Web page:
This is part two of a series on making iOS games.
How will I try to entertain the player? What sort of game play will there be?
Here is a list of things that I hope to offer in the game:
- exploring the environment (people like a tour)
- discovering all sorts of wierd and wonderful monsters
- destroying them with a glorious range of weapons
- having to do all this at speed
Remember this one? My first mac game – I got it along with my first and only mac trojan.
Touching the World
It was tempting at first to try and squeeze this game into something which can be played with one thumb. One thumb games however, grow dull on me quite quickly.
The “Touching the world” meme, in regards to the user interface of a game, is one that Graeme Devine mentions a lot (see his excellent WWDC talks 2010, 2011), referring to the screen of iOS devices being the interface (in contrast to physical joysticks), and how you can/should manipulate the game world through that interface both more directly and more subtly.
I agree this idea has a lot of validity.
However, I think the dynamics of the UI for the sort of game that game X is (2D action), have been well explored. Moving an entity in this 2D world, into position with touch, which requires a lot of touches to get the orientation and speed right, is difficult. Targeting enemies also with touch is problematic – its too easy sometimes. “Touching the world” for this sort of game might work ok on the iPad, but on the iPhone I think your fingers will be in the way all the time, and the interaction will be course grained and slow.
We don’t (the last time I looked) pilot craft and target other enemy craft in real life by touching a screen (unless its fire and forget), and I wonder whether that god like interaction “touching the world” in fact divorces the player from the action, making it not as exciting. I DO have an iPad game on the drawing board which is a “touch the world” type game, its not an action game though. In the case of Game X “Touching the world” doesn’t work for me.
The final UI will be influenced by my informal tester (surfing buddy). It will either be:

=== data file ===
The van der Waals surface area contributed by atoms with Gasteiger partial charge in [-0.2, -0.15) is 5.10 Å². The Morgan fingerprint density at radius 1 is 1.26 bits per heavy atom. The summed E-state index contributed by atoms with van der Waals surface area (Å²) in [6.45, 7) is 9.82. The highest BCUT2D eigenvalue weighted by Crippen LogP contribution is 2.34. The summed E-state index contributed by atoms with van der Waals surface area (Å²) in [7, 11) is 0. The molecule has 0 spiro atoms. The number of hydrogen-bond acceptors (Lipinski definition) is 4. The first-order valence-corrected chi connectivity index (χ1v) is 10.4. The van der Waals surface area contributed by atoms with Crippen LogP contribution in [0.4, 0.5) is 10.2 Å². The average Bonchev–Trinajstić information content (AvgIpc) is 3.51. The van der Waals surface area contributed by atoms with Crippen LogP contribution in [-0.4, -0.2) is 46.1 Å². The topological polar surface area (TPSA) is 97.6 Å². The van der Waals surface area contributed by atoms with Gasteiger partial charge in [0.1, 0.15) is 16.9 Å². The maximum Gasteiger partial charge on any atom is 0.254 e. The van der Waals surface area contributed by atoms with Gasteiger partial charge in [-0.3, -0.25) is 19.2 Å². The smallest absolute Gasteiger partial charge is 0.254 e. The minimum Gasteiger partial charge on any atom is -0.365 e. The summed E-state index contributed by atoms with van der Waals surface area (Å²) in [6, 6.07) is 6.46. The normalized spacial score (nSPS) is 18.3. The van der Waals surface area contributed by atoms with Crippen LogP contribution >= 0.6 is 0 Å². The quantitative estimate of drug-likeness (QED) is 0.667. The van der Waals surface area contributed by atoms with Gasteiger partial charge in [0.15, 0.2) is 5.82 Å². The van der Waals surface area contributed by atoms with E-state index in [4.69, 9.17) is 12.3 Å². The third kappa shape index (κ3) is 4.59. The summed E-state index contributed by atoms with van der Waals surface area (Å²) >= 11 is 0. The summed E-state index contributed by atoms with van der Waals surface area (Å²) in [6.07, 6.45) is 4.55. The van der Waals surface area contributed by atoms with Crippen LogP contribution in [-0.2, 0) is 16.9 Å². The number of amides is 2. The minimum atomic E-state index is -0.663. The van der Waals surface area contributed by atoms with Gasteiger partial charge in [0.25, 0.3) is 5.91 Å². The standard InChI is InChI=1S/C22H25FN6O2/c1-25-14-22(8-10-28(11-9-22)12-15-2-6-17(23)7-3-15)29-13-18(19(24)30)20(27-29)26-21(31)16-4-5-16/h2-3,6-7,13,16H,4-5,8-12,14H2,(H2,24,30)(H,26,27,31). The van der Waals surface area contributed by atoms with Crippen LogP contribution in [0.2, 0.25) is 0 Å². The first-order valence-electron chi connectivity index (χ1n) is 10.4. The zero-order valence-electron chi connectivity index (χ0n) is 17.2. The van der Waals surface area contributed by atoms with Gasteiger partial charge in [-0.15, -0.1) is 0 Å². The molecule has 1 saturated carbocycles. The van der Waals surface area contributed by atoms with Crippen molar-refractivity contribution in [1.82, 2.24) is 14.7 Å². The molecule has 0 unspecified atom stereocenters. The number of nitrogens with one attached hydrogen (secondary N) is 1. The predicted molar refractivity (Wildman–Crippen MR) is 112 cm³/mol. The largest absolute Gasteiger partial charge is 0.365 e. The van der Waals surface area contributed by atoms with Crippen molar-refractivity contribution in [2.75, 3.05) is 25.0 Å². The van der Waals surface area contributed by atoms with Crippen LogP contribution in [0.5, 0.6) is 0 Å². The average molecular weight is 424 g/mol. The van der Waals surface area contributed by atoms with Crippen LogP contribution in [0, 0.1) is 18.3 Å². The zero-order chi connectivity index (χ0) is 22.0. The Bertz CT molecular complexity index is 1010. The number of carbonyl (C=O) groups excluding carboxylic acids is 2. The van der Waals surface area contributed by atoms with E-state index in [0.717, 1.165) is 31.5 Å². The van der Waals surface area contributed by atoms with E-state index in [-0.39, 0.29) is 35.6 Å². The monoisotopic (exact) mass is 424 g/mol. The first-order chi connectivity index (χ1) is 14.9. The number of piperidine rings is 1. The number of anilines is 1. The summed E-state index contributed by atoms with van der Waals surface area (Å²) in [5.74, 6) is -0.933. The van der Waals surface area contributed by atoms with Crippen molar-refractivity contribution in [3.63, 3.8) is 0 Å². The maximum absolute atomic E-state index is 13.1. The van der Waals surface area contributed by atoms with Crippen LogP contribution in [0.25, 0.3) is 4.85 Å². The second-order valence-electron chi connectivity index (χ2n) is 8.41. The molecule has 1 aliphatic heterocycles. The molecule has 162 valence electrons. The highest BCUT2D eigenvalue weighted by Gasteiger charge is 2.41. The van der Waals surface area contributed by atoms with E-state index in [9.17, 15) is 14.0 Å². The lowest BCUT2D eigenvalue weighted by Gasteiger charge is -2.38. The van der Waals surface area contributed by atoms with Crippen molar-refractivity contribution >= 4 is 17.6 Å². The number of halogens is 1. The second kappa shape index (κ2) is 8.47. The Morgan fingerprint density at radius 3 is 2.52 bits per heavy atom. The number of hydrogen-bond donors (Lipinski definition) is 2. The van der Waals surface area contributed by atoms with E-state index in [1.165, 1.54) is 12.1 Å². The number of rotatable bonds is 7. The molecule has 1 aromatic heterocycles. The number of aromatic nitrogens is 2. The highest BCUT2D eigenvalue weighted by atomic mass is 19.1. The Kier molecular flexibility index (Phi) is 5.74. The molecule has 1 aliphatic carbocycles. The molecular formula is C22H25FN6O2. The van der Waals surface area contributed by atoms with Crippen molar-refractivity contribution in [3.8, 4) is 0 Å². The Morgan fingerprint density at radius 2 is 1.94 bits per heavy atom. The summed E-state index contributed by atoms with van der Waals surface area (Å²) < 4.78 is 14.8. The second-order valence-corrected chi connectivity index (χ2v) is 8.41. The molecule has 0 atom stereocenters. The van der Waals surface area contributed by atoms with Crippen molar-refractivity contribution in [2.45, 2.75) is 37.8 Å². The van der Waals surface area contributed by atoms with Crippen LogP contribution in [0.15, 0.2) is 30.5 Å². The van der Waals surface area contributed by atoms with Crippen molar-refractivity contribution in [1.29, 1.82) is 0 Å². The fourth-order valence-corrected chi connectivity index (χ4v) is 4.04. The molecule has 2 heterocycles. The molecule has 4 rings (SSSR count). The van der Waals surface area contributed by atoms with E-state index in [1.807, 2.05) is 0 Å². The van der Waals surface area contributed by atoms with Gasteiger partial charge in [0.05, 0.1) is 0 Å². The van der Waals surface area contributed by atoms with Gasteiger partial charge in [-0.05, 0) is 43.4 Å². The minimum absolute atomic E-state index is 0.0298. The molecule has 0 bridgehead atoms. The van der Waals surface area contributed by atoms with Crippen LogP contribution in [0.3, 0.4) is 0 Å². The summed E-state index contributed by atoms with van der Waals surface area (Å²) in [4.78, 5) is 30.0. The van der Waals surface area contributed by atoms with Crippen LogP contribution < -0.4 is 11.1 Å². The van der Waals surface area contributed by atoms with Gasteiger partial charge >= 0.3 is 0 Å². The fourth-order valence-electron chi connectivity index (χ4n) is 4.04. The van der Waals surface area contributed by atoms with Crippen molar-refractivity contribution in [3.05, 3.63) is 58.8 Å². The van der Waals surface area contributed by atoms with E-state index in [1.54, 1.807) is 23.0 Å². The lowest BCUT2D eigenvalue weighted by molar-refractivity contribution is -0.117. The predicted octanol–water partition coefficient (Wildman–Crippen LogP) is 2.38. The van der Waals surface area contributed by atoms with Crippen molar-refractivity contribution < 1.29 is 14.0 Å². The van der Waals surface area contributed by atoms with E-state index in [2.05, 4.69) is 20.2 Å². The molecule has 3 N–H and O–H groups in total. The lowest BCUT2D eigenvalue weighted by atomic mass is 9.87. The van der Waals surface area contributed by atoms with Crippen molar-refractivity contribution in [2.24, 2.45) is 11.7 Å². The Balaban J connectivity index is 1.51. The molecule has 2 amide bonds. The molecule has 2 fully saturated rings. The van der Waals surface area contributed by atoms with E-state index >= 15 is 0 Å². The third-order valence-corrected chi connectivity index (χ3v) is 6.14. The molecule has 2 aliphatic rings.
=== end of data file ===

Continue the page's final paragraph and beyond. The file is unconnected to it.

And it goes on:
- A four thumbs interaction. Left and right thumbs on the bottom of the screen rotate the player anti-clockwise and clockwise, left and right thumbs at the top of the screen shoot and move, or
- one thumb dials the rotation with a circular motion, the other thumb does the move and shoot as with the first option, or
- one thumb dials direction, presses centre of the dial for impulse, other thumb dials weapons, presses centre of the dial for firing.
I reckon it will be the third, but I haven’t tested it much yet.
Yes there is a learning curve for the player, but later game play is quite exciting.
A player quickly gets good at manipulating the player object, much quicker than you might expect.
There is a certain sort of gratification when you can slice through enemy forces wreaking havoc, using newly acquired controller dexterity.
One thing I should have mentioned in the first post in this series, is that everything can and probably will change. The game definitely won’t go 3D in its first incarnation, but other things may change drastically – I have no idea how at this point.
Some other general notes on the game:
- OpenGL ES 2.0
- an orthographic perspective
- manually generate levels (not computer generated like Tiny Wings)
- use iOS 5 GLKit
- use ARC
- use CoreData
- use iCloud, so being able to swap to another device and keep playing.
- the general artistic theme – 2D cell inspired monsters. The 2D part is not obvious given its a 2D game, the images could be 3D like images from photoshop or 3D rendered
- vector drawings from photoshop
- some internal animating mechanisms in the monsters and player
- tiles make up the world, to aid building, and optimizing the world
Coming up iOS Game Technology